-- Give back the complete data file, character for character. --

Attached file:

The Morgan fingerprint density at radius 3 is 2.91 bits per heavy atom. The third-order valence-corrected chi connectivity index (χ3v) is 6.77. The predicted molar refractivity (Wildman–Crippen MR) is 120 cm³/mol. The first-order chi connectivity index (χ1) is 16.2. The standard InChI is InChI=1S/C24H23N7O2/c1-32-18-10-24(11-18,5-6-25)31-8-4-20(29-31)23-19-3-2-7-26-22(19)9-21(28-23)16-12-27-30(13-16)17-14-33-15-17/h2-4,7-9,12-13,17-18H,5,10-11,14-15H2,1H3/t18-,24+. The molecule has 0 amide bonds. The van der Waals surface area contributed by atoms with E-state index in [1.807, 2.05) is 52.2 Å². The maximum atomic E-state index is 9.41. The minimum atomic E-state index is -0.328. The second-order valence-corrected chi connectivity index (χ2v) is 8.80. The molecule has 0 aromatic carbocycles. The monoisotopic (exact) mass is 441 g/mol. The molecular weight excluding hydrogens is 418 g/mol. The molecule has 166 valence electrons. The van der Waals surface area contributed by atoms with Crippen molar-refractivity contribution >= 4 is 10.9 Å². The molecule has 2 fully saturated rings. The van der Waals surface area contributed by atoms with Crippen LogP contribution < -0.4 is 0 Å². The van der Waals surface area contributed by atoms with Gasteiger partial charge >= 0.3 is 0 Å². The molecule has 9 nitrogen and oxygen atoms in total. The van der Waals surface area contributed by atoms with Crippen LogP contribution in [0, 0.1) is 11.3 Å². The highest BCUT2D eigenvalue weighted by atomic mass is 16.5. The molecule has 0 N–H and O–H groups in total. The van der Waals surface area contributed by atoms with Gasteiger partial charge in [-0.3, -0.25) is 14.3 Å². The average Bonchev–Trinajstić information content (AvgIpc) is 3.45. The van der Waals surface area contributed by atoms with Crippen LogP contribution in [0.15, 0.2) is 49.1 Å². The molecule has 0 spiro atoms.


The Morgan fingerprint density at radius 3 is 2.91 bits per heavy atom. The third-order valence-corrected chi connectivity index (χ3v) is 6.77. The predicted molar refractivity (Wildman–Crippen MR) is 120 cm³/mol. The first-order chi connectivity index (χ1) is 16.2. The standard InChI is InChI=1S/C24H23N7O2/c1-32-18-10-24(11-18,5-6-25)31-8-4-20(29-31)23-19-3-2-7-26-22(19)9-21(28-23)16-12-27-30(13-16)17-14-33-15-17/h2-4,7-9,12-13,17-18H,5,10-11,14-15H2,1H3/t18-,24+. The molecule has 0 amide bonds. The van der Waals surface area contributed by atoms with E-state index in [1.807, 2.05) is 52.2 Å². The maximum atomic E-state index is 9.41. The minimum atomic E-state index is -0.328. The second-order valence-corrected chi connectivity index (χ2v) is 8.80. The molecule has 0 aromatic carbocycles. The monoisotopic (exact) mass is 441 g/mol. The molecular weight excluding hydrogens is 418 g/mol. The molecule has 166 valence electrons. The van der Waals surface area contributed by atoms with Crippen molar-refractivity contribution >= 4 is 10.9 Å². The molecule has 2 fully saturated rings. The van der Waals surface area contributed by atoms with Crippen LogP contribution < -0.4 is 0 Å². The van der Waals surface area contributed by atoms with Gasteiger partial charge >= 0.3 is 0 Å². The molecule has 9 nitrogen and oxygen atoms in total. The van der Waals surface area contributed by atoms with Crippen LogP contribution in [0, 0.1) is 11.3 Å². The highest BCUT2D eigenvalue weighted by atomic mass is 16.5. The molecule has 0 N–H and O–H groups in total. The van der Waals surface area contributed by atoms with Gasteiger partial charge in [-0.3, -0.25) is 14.3 Å². The average Bonchev–Trinajstić information content (AvgIpc) is 3.45. The van der Waals surface area contributed by atoms with Crippen LogP contribution in [0.15, 0.2) is 49.1 Å². The molecule has 0 spiro atoms.